What is your blogging philosophy? Thoughts on the Big Bad Blogger, Advertising and Balanced Journalism
I had actually wanted to write about blogging philosophies since the Anlene seminar on bone health because I had met Colleen (not too sure of the spelling), who’s a fresh-out-of-college writer for Mod Magazine. Since my readers are predominantly college students and professors, I easily listened to her stories about events, blogging and journalism. Though I am not by profession a journalist, I came from a college that produces them.
The question that she asked me during the seminar was, “What is the difference between a journalist and a blogger?” I had lots of answers to that question but the heaviest of which is that a journalist must always strive to do balanced reporting while a blogger’s personal slant must always be transparent. Those are two completely opposite directions.
A few days later, that simple answer would become even more complicated.
In light of the Big Bad Blogger circus that ensued last Sunday, I thought that maybe I should write about blogging philosophies. I mean, there were arguments at both ends of the spectrum: bloggers that blog for a living versus bloggers that will give prospective advertisers hell if they so much as offer to pay for content.
As a former private blogger, I understand where the latter is coming from. My LiveJournal, which had been running since 2001, is almost always locked now because I’m so paranoid about people reading my most personal rants and raves. That LJ had, in fact, been my strongest weapon in court, when I had to battle it out with an ex and it was corroborated by some of my LJ contacts. There was a time when my real world friends are the only ones who can read my LJ. But now, only a couple of them update their LJs, namely Kel and Kaoko. Seeing people whom I have never met in real life add me as their LJ friend freaks me out. And if advertisers approached me for it, I’d probably give them hell, too, because I absolutely refuse to be their online version of a reality TV show.
Now, as somebody who had been online and an active web 1.0 author since 1997, I know what it’s like to do online publishing for a living. Sure, my personal slant had always been obvious then, since I ran a hobby website that contains reviews, a forum and features niche products. There’s not much difference between that and public blogging, really, except for the technology involved. Web 1.0 had us developing our layouts through Adobe Photoshop, composing our thoughts on notepad, formatting them in nicely arranged HTML and uploading everything via FTP.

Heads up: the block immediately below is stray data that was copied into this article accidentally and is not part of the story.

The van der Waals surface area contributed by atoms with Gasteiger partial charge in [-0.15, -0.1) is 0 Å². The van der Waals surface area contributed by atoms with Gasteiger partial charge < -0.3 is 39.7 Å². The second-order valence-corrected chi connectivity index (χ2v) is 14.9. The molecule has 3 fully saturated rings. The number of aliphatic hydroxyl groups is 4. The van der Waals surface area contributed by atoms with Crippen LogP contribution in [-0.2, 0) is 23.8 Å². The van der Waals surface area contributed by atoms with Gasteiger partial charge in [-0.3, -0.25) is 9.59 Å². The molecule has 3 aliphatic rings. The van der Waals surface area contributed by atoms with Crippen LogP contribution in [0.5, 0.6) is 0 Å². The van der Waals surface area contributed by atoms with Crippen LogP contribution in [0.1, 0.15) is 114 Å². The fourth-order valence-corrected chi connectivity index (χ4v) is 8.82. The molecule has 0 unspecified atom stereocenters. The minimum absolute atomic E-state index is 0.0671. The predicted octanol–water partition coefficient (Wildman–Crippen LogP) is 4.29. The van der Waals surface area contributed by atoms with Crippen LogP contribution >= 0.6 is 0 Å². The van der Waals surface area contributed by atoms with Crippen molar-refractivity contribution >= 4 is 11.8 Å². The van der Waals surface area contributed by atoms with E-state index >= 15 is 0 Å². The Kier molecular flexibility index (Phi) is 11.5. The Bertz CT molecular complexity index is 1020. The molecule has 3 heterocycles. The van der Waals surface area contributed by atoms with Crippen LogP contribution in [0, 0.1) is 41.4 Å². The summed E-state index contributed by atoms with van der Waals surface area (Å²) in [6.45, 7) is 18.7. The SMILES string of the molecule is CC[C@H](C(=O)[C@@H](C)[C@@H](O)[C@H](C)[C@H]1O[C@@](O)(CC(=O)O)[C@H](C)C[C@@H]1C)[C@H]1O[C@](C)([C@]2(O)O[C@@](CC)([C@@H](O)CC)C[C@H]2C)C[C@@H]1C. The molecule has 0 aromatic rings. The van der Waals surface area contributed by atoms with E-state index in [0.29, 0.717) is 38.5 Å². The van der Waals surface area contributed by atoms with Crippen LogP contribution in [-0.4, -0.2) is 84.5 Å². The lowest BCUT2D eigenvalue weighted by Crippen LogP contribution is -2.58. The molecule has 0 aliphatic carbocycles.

If I create a theoretical and conceptual model for what I had been doing since 1997, you could actually say that I had been one of the earliest bloggers and that I blogged for a living. Especially now that that Web 1.0 site, The Otaku Fridge, moved to WordPress in 2007 and then eventually settled on Blogger in 2009.
Heaven forbid that I sell my integrity, though. When J-List‘s Peter Payne first contacted me to be one of their affiliates, offering to send me DVD games and merchandise for review, I made it clear to them that I almost always bash many interactive DVDs to death. He said he didn’t mind, since it was better if someone credible wrote about them, whether the review was good or bad. True enough, most of my readers would still readily purchase DVDs that I figuratively dumped into a vat of boiling water. (Go figure! I say, stay away, and they still come buying. Weird.) It didn’t make sense to me, but as long as everyone’s happy, I was ok with it.
I don’t mind attending events as long as it’s only once a week (hah, I’ve lowered it down from twice to once), if my friends are present (what can I say, I’m afraid of unfamiliar people in real life) and as long as I truly TRULY believed in what the events are for. I can’t exactly endorse everything I see. My students, even those who’ve graduated, frequent my blog and I’d feel horribly responsible for decisions they make because of my recommendations.
My point is, it doesn’t really matter to me if bloggers make money out of blogging or if they choose not to. What’s important to me is that they remain credible, true to their word (why would I keep visiting a blog that always says positive things to the point of overselling?), and not extorting anyone.
As for the rest of the issues surrounding the Big Bad Blogger, all I can say is that it doesn’t only happen in the blogosphere. It happens in print, newspapers and advertising, too. It happens when you digitally manipulate someone’s image and say that she’s beautiful because she’s using this miracle beauty product, when it’s actually the editing software that did all that.
Plus, envelope journalism exists…and it’s quite rampant, to boot!
On envelope journalism, a co-faculty who’s also a PR person (and whom I am quite fond of despite our opposing principles), said to me, “Hey, don’t close your doors on envelope journalism. It’s still money.”
I laughed and retorted, “Evil, begone!”